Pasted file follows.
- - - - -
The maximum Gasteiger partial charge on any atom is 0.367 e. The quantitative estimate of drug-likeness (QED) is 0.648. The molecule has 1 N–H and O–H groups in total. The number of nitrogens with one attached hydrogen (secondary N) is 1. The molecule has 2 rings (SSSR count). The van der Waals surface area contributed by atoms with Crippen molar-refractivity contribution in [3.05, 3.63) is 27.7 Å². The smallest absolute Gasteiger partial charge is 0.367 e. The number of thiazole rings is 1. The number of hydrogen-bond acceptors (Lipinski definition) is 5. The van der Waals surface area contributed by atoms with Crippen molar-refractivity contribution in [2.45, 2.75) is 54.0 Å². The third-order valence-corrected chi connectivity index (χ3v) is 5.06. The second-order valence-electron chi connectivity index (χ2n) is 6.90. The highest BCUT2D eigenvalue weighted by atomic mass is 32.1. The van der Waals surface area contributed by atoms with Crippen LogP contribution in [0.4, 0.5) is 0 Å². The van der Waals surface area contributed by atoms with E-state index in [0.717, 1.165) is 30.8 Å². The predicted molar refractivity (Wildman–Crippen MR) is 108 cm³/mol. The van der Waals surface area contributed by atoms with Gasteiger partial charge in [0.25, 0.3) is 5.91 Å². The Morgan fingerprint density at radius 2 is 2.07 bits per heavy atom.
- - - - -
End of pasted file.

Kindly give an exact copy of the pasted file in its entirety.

The maximum Gasteiger partial charge on any atom is 0.367 e. The quantitative estimate of drug-likeness (QED) is 0.648. The molecule has 1 N–H and O–H groups in total. The number of nitrogens with one attached hydrogen (secondary N) is 1. The molecule has 2 rings (SSSR count). The van der Waals surface area contributed by atoms with Crippen molar-refractivity contribution in [3.05, 3.63) is 27.7 Å². The smallest absolute Gasteiger partial charge is 0.367 e. The number of thiazole rings is 1. The number of hydrogen-bond acceptors (Lipinski definition) is 5. The van der Waals surface area contributed by atoms with Crippen molar-refractivity contribution in [2.45, 2.75) is 54.0 Å². The third-order valence-corrected chi connectivity index (χ3v) is 5.06. The second-order valence-electron chi connectivity index (χ2n) is 6.90. The highest BCUT2D eigenvalue weighted by atomic mass is 32.1. The van der Waals surface area contributed by atoms with Crippen LogP contribution in [0.4, 0.5) is 0 Å². The van der Waals surface area contributed by atoms with E-state index in [0.717, 1.165) is 30.8 Å². The predicted molar refractivity (Wildman–Crippen MR) is 108 cm³/mol. The van der Waals surface area contributed by atoms with Gasteiger partial charge in [0.25, 0.3) is 5.91 Å². The Morgan fingerprint density at radius 2 is 2.07 bits per heavy atom.